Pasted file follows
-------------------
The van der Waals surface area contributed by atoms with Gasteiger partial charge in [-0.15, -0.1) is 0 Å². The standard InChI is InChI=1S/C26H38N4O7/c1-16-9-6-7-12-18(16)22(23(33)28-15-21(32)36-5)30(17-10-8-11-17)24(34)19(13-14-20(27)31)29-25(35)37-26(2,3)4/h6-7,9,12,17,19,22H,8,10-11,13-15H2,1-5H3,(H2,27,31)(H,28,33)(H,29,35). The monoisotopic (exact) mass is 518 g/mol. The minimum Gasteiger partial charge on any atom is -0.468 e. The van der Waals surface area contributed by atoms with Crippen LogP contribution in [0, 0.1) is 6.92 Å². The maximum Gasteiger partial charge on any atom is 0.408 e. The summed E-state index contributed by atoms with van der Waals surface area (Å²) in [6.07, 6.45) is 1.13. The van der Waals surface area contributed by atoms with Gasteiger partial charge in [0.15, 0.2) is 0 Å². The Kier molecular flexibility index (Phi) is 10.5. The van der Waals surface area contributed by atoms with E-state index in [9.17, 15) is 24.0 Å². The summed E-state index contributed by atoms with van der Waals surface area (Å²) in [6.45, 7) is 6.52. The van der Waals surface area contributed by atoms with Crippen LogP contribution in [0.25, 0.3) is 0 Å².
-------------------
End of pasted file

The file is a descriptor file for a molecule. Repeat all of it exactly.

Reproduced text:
The van der Waals surface area contributed by atoms with Gasteiger partial charge in [-0.15, -0.1) is 0 Å². The standard InChI is InChI=1S/C26H38N4O7/c1-16-9-6-7-12-18(16)22(23(33)28-15-21(32)36-5)30(17-10-8-11-17)24(34)19(13-14-20(27)31)29-25(35)37-26(2,3)4/h6-7,9,12,17,19,22H,8,10-11,13-15H2,1-5H3,(H2,27,31)(H,28,33)(H,29,35). The monoisotopic (exact) mass is 518 g/mol. The minimum Gasteiger partial charge on any atom is -0.468 e. The van der Waals surface area contributed by atoms with Crippen LogP contribution in [0, 0.1) is 6.92 Å². The maximum Gasteiger partial charge on any atom is 0.408 e. The summed E-state index contributed by atoms with van der Waals surface area (Å²) in [6.07, 6.45) is 1.13. The van der Waals surface area contributed by atoms with Gasteiger partial charge in [0.15, 0.2) is 0 Å². The Kier molecular flexibility index (Phi) is 10.5. The van der Waals surface area contributed by atoms with E-state index in [9.17, 15) is 24.0 Å². The summed E-state index contributed by atoms with van der Waals surface area (Å²) in [6.45, 7) is 6.52. The van der Waals surface area contributed by atoms with Crippen LogP contribution in [0.25, 0.3) is 0 Å².